Dividend Allowance

Legislation included in Finance Bill 2016 implements the new 0% rate for dividend income, as well as changing the rates of tax for dividend income. Once enacted, the changes will apply from 6 April 2016. Broadly, the new nil rate applies to the first £5,000 of a person’s dividend income and is available annually. From 6 April 2016, UK residents pay tax on any dividends received over the £5,000 allowance at the following rates:

7.5% on dividend income within the basic rate band;

32.5% on dividend income within the higher rate band; and

38.1% on dividend income within the additional rate band.

Dividends received on shares held in an Individual Savings Account (ISA) continue to be tax free.

Individuals in receipt of dividend income who will fall into the self-assessment regime for the first time, will need to notify HMRC accordingly. Self-Assessment returns for the 2016-17 tax year need to be submitted by 31 January 2018.

The introduction of the new allowance is designed to help incentivise businesses to incorporate and make payments as dividends rather than as wages simply to reduce their tax bill, in turn assisting the Government with its plan to reduce the rate of corporation tax in the coming years – as announced at Budget 2016, the main rate of corporation tax is expected to be reduced from its current rate of 20% to 17% by 2020. The overall policy objective is that only those with significant dividend income, or those who are able to pay themselves dividends in place of wages, will pay more tax. It is estimated that around one million individuals will pay less tax on their dividend income due to the new dividend allowance.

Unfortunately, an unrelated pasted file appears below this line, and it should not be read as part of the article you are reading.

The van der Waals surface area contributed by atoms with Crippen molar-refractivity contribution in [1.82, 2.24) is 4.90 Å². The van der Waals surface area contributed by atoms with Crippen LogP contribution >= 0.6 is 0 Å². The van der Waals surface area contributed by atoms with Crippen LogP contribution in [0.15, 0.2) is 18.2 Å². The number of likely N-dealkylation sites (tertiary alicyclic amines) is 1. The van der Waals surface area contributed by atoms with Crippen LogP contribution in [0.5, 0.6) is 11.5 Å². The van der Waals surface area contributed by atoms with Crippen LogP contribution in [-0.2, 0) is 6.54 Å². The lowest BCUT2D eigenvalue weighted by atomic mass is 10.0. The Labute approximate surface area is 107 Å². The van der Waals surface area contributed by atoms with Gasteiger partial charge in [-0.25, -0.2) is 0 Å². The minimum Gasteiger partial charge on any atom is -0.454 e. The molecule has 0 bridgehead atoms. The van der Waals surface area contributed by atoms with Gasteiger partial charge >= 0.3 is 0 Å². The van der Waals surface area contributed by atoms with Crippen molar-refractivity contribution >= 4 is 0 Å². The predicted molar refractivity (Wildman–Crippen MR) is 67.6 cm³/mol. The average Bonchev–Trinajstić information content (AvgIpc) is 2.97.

The dividend allowance will apply to dividends received from UK resident and non-UK resident companies. Dividend income that is within the dividend allowance (and savings income within the new savings allowance) will still count towards an individual’s basic or higher rate limits – and may therefore affect the level of savings allowance that they are entitled to, and the rate of tax that is due on any dividend income in excess of this allowance.

In calculating into which tax band any dividend income over the £5,000 allowance falls, savings and dividend income are treated as the highest part of an individual’s income. Where an individual has both savings and dividend income, the dividend income is treated as the top slice.

Leave a Reply

XHTML: You can use these tags: <a href="" title=""> <abbr title=""> <acronym title=""> <b> <blockquote cite=""> <cite> <code> <del datetime=""> <em> <i> <q cite=""> <s> <strike> <strong>

News / Blog

20th
June

New survey discovers which major financial issues are keeping SME’s awake at night

If you run as SME, what causes you sleepless nights? What financial issues give you stress and what keeps you…

13th
June

SMEs hardest hit by the delays to business rates compensation claims Federation of Small Businesses

The FSB and SMEs have spoken out strongly against the continued delays to business rates compensation promised to those hardest…

6th
June

IPSE launches its manifesto and calls for a root and branch reform of the UK tax system

It’s not only political parties who launch manifestos in the run-up to an election. Business groups and trade associations also…

31st
May

Two months after the Budget and SMEs are still waiting for business rate relief

Back in April Steven Glicher accountants brought you the news that the government’s £300 million business rates relief package to…